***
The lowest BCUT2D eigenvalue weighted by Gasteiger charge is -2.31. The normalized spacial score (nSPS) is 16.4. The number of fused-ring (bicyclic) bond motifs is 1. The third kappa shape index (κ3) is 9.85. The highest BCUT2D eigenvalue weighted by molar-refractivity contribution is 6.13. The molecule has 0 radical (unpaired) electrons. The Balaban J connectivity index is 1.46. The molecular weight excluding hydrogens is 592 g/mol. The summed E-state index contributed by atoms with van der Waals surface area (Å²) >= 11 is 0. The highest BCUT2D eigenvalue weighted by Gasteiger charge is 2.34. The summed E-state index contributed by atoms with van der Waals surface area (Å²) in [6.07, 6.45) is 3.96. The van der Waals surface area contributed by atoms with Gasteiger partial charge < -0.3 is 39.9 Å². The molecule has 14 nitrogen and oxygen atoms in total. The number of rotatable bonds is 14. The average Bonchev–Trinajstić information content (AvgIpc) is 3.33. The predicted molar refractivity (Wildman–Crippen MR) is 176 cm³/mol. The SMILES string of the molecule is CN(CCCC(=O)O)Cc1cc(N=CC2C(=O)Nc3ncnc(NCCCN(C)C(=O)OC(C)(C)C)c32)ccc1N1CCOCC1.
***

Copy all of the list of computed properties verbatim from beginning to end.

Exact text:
The lowest BCUT2D eigenvalue weighted by Gasteiger charge is -2.31. The normalized spacial score (nSPS) is 16.4. The number of fused-ring (bicyclic) bond motifs is 1. The third kappa shape index (κ3) is 9.85. The highest BCUT2D eigenvalue weighted by molar-refractivity contribution is 6.13. The molecule has 0 radical (unpaired) electrons. The Balaban J connectivity index is 1.46. The molecular weight excluding hydrogens is 592 g/mol. The summed E-state index contributed by atoms with van der Waals surface area (Å²) >= 11 is 0. The highest BCUT2D eigenvalue weighted by Gasteiger charge is 2.34. The summed E-state index contributed by atoms with van der Waals surface area (Å²) in [6.07, 6.45) is 3.96. The van der Waals surface area contributed by atoms with Gasteiger partial charge < -0.3 is 39.9 Å². The molecule has 14 nitrogen and oxygen atoms in total. The number of rotatable bonds is 14. The average Bonchev–Trinajstić information content (AvgIpc) is 3.33. The predicted molar refractivity (Wildman–Crippen MR) is 176 cm³/mol. The SMILES string of the molecule is CN(CCCC(=O)O)Cc1cc(N=CC2C(=O)Nc3ncnc(NCCCN(C)C(=O)OC(C)(C)C)c32)ccc1N1CCOCC1.